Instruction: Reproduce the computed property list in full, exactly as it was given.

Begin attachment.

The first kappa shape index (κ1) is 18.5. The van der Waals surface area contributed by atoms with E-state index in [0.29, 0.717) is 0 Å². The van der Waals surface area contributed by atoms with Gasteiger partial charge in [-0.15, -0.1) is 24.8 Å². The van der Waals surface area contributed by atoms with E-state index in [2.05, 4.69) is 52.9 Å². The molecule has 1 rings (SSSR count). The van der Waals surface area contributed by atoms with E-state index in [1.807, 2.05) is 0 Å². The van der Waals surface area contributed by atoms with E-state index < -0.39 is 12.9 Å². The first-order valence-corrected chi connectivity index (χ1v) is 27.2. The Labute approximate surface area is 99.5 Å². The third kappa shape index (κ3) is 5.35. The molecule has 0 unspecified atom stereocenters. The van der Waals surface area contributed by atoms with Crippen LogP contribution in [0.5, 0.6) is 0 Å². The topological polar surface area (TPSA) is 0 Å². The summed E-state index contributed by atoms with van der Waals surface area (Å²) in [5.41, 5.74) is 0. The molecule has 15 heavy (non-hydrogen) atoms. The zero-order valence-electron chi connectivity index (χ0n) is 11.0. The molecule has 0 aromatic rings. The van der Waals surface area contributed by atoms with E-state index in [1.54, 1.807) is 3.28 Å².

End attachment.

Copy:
The first kappa shape index (κ1) is 18.5. The van der Waals surface area contributed by atoms with E-state index in [0.29, 0.717) is 0 Å². The van der Waals surface area contributed by atoms with Gasteiger partial charge in [-0.15, -0.1) is 24.8 Å². The van der Waals surface area contributed by atoms with E-state index in [2.05, 4.69) is 52.9 Å². The molecule has 1 rings (SSSR count). The van der Waals surface area contributed by atoms with E-state index in [1.807, 2.05) is 0 Å². The van der Waals surface area contributed by atoms with E-state index < -0.39 is 12.9 Å². The first-order valence-corrected chi connectivity index (χ1v) is 27.2. The Labute approximate surface area is 99.5 Å². The third kappa shape index (κ3) is 5.35. The molecule has 0 unspecified atom stereocenters. The van der Waals surface area contributed by atoms with Crippen LogP contribution in [0.5, 0.6) is 0 Å². The topological polar surface area (TPSA) is 0 Å². The summed E-state index contributed by atoms with van der Waals surface area (Å²) in [5.41, 5.74) is 0. The molecule has 15 heavy (non-hydrogen) atoms. The zero-order valence-electron chi connectivity index (χ0n) is 11.0. The molecule has 0 aromatic rings. The van der Waals surface area contributed by atoms with E-state index in [1.54, 1.807) is 3.28 Å².